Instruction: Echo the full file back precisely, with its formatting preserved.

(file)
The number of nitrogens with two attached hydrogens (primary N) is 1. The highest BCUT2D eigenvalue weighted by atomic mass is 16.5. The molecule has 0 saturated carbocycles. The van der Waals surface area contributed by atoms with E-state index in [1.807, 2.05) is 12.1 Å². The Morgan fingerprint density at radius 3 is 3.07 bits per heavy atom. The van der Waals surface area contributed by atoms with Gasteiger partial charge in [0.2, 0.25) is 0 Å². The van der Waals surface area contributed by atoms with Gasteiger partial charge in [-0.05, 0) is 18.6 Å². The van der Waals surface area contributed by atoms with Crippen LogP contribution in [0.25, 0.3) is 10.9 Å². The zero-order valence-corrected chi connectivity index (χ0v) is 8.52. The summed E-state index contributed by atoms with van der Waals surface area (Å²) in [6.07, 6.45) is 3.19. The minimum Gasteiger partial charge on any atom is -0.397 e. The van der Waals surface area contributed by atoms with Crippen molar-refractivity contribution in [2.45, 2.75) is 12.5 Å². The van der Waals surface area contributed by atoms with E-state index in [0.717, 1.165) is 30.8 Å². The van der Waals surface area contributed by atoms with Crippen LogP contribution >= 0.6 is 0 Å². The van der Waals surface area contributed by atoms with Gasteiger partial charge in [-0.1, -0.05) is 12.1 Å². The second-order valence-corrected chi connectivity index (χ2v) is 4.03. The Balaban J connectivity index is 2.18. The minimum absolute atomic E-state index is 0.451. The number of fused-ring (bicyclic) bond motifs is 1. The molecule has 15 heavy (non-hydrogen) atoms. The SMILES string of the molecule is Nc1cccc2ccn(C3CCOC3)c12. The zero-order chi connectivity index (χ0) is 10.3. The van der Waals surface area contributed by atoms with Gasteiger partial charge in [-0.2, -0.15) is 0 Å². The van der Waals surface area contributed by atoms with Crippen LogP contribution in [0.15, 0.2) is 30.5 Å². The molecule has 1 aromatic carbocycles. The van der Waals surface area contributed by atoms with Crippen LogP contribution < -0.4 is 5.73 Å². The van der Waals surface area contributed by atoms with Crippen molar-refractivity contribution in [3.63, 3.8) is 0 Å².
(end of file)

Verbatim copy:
The number of nitrogens with two attached hydrogens (primary N) is 1. The highest BCUT2D eigenvalue weighted by atomic mass is 16.5. The molecule has 0 saturated carbocycles. The van der Waals surface area contributed by atoms with E-state index in [1.807, 2.05) is 12.1 Å². The Morgan fingerprint density at radius 3 is 3.07 bits per heavy atom. The van der Waals surface area contributed by atoms with Gasteiger partial charge in [0.2, 0.25) is 0 Å². The van der Waals surface area contributed by atoms with Gasteiger partial charge in [-0.05, 0) is 18.6 Å². The van der Waals surface area contributed by atoms with Crippen LogP contribution in [0.25, 0.3) is 10.9 Å². The zero-order valence-corrected chi connectivity index (χ0v) is 8.52. The summed E-state index contributed by atoms with van der Waals surface area (Å²) in [6.07, 6.45) is 3.19. The minimum Gasteiger partial charge on any atom is -0.397 e. The van der Waals surface area contributed by atoms with Crippen molar-refractivity contribution in [2.45, 2.75) is 12.5 Å². The van der Waals surface area contributed by atoms with E-state index in [0.717, 1.165) is 30.8 Å². The van der Waals surface area contributed by atoms with Crippen LogP contribution >= 0.6 is 0 Å². The van der Waals surface area contributed by atoms with Gasteiger partial charge in [-0.1, -0.05) is 12.1 Å². The second-order valence-corrected chi connectivity index (χ2v) is 4.03. The Balaban J connectivity index is 2.18. The minimum absolute atomic E-state index is 0.451. The number of fused-ring (bicyclic) bond motifs is 1. The molecule has 15 heavy (non-hydrogen) atoms. The SMILES string of the molecule is Nc1cccc2ccn(C3CCOC3)c12. The zero-order chi connectivity index (χ0) is 10.3. The van der Waals surface area contributed by atoms with Gasteiger partial charge in [-0.2, -0.15) is 0 Å². The van der Waals surface area contributed by atoms with Crippen LogP contribution in [0.15, 0.2) is 30.5 Å². The molecule has 1 aromatic carbocycles. The van der Waals surface area contributed by atoms with Crippen LogP contribution < -0.4 is 5.73 Å². The van der Waals surface area contributed by atoms with Crippen molar-refractivity contribution in [3.63, 3.8) is 0 Å².